|Publication number||US5146171 A|
|Application number||US 07/492,775|
|Publication date||Sep 8, 1992|
|Filing date||Mar 13, 1990|
|Priority date||Mar 13, 1990|
|Publication number||07492775, 492775, US 5146171 A, US 5146171A, US-A-5146171, US5146171 A, US5146171A|
|Inventors||Donald A. Bradley|
|Original Assignee||Wiltron Company|
|Export Citation||BiBTeX, EndNote, RefMan|
|Patent Citations (6), Referenced by (5), Classifications (7), Legal Events (6)|
|External Links: USPTO, USPTO Assignment, Espacenet|
1. Field of the Invention
The present invention is related to network analyzers in general and in particular to a full reversing millimeter test set having a band width of 75-110 GHz.
2. Description of the Prior Art
A network analyzer is used for testing and measuring the electrical characteristics of a circuit device over selected frequency bands. In practice, the input and output ports of the device, commonly called a device under test, or simply a DUT, are coupled to the analyzer by means of cables, waveguide, stripline or other suitable signal transmission lines. The tests performed typically involve first injecting a test signal into the input ports of the device and measuring the magnitude and phase angle of the signal transmitted through and reflected from the input port and thereafter injecting the test signal into the output port while measuring the magnitude and phase angle of the signal transmitted through and reflected from that port.
The results of the above-described tests are called S-parameters. When the test signal is injected into the input port of the DUT, the forward S-parameters are obtained. When the test signal is injected into the output port of the DUT, the reverse S-parameters are obtained. The forward S-parameters are defined as follows: ##EQU1## where 1 identifies the DUT input port
2 identifies the DUT output port
RA=the test signal applied to the DUT input port
TA=the test signal received from the DUT input port
TB=the test signal received from the DUT output port.
The reverse S-parameters are defined as follows: ##EQU2## where 1 identifies the DUT input port
2 identifies the DUT output port
RB=the test signal applied to the DUT output port
TA=the test signal port received from the DUT input
TB=the test signal received from the DUT output port.
To obtain both the forward and reverse S-parameters of a DUT, the test cables must be switched between the input or output ports of the DUT or a full reversing test set must be used.
In a conventional test set using microwave test signals, i.e. signals generally having a frequency below 30 GHz, the test signals and the signals transmitted through and reflected from a DUT have typically been transmitted between the DUT and the analyzer by means of coaxial cables. It has been discovered, however, that reversing the cables or simply moving or bending the cables can produce erroneous results by introducing noise in the nature of phase distortions and the like in the signals being transmitted over the cables. This problem was recognized in U.S. Pat. No. 4,803,419 wherein the patentee proposed removing the test result signal generating means, i.e. the couplers, mixers and filters, from the analyzer proper and placing them in a test head closely coupled to the DUT.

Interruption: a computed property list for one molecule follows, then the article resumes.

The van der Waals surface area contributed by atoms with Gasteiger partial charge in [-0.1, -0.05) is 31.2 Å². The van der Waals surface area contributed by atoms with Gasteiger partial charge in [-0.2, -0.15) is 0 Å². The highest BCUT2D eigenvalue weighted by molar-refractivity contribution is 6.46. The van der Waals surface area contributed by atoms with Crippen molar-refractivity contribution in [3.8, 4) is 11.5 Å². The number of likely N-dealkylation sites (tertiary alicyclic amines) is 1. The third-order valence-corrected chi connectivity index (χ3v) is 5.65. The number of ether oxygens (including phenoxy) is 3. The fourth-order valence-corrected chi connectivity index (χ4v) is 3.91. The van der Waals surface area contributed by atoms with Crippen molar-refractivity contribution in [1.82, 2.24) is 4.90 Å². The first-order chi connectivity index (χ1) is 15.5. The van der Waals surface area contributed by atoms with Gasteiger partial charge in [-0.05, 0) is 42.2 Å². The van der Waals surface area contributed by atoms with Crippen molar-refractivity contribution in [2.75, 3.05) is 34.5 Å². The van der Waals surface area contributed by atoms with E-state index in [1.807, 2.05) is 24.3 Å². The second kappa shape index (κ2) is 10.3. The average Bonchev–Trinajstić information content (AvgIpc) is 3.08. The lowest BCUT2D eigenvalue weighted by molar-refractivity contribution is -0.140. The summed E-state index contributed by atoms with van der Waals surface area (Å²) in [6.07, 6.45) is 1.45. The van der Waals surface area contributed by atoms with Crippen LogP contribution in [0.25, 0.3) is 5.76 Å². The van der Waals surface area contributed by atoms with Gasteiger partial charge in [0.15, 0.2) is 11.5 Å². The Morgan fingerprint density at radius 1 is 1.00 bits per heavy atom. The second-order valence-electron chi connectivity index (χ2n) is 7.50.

While possibly effective at microwave signal frequencies, the patented apparatus described above makes no provision for operation at the higher millimeter wave frequencies, e.g. frequencies above 33 GHz. Signals at these frequencies are normally required to be transmitted by means of wave guide. However, the use of waveguide has been found to have several disadvantages. First, waveguide produces a loss of energy of the signal transmitted therein. Second, it is phase unstable. Third, it is bulky, cumbersome, and requires a relatively large amount of space.
In addition to requiring waveguide to transmit the test signals to and from the DUT, the conventional full reversing millimeter test set typically comprises a mechanical microwave transfer switch for selectively coupling the test signal to one of the ports while coupling a suitable termination to the other of the ports of the DUT. For example, in the typical prior known full reversing test set operable in the W band, i.e. 75-110 GHz, there is provided a four-port mechanical transfer switch comprising first and second wave guide sections which are rotatable between a first and a second position. In their first position, the first wave guide section couples a source of a test signal to the input port of the DUT while the second section couples a suitable termination to the output port of the DUT. In their second position, the first wave section couples the source of the test signal to the output of the DUT while the second section couples the termination to the input port of the DUT. The termination typically comprises a 50 ohm load.
The mechanical microwave transfer switch described above has a number of disadvantages. First, the typical transfer switch is slow in that it is motor driven and requires up to two seconds to complete a full reversal, i.e. rotation of the first and second wave guide sections between their first and second positions. Second, it is unreliable in that the switch does not park itself at a predetermined position each time it is operated. Third, it is bulky in that it typically comprises a 6-inch diameter assembly and requires a rack mounted controller with a power supply.